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Church Becoming A "Protestant Parliament" – Cardinal Burke

The word "synodality" has turned into a "slogan" - Cardinal Raymond Burke told (December 4).

According to Burke, it symbolises "some kind of new church" which is "democratic" and where the authority of the pope is "relativized and diminished — if not destroyed".

He warned of the Church's transformation into a "Protestant parliament" with discussions and voting processes on matters "that cannot be put to a vote".

However, Burke overlooks that "synodality" is mainly used as a smoke screen behind which an absolutistic papal tyranny is established that has no regard, neither for "synodality" nor for the Faith.

Picture: Raymond Burke, #newsDmmphuxnrn
Mariusz Pawełczuk39
NEW "CHURCH" = NEW OFFICIAL HERESY! "Blessed art thou, Simon Bar-Jona. For flesh and blood hast not revealed this to thee, but my Father who is in heaven. And I say to thee, thou art Peter, and upon this rock I will build my church, and the powers of death [gates of hell] shall not prevail against it. I will give to thee the keys of the kingdom of heaven, and whatsoever thou shalt bind on earth … More
This is quoted from Anne Catherine Emmerich. The Pope has to be Benedict XVI.

October 1, 1820

“The Church is in great danger. We must pray so that the Pope may not leave Rome; countless evils would result if he did. They are now demanding something from him. The Protestant doctrine and that of the schismatic Greeks are to spread everywhere.…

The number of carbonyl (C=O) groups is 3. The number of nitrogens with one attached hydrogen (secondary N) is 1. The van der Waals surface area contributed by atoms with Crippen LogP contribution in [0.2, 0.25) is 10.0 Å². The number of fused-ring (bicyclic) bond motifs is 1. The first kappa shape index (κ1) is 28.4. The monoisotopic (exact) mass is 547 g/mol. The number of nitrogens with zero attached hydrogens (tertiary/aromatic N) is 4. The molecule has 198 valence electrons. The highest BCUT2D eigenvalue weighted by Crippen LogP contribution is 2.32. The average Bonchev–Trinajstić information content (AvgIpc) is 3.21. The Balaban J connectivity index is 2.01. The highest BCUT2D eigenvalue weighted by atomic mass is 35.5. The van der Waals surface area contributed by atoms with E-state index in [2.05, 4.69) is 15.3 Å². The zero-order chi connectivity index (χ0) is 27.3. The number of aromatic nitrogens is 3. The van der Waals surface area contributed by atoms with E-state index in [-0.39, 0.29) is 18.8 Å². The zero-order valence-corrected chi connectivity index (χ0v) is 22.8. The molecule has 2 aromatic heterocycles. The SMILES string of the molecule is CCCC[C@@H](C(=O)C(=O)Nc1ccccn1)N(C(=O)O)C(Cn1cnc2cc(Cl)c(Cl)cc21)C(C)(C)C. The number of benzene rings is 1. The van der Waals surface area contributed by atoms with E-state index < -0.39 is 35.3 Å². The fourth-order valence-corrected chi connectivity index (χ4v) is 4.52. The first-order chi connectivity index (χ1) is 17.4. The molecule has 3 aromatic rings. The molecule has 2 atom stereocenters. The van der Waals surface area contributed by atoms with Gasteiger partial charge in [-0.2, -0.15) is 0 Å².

www.lifesitenews.… More
Well said, Cardinal. As Archbishop Lefebvre once said; Must we become protestant in order to stay Catholic?
De Profundis
"We must not mind insulting men, if by respecting them we offend God." — St. John Chrysostom
Not sure. Synodality is just a falsely used term. Bishops cannot even approve diocesan societies of common life now, which are any way traditional, unless they want to be forced to resign for some pretext, nor could the US bishop's conference even hold a poxy vote. Francis really is the 'Dictator Pope.'
De Profundis
St John Chrysostom on the origin of the civil power.
"'For there is no power', he says, 'but of God'. What say you? It may be said; is every ruler then elected by God? This I do not say, he answers. Nor am I now speaking about individual rulers, but about the thing in itself. For that there should be rulers, and some rule and others be ruled, and that all things should not just be carried on in … More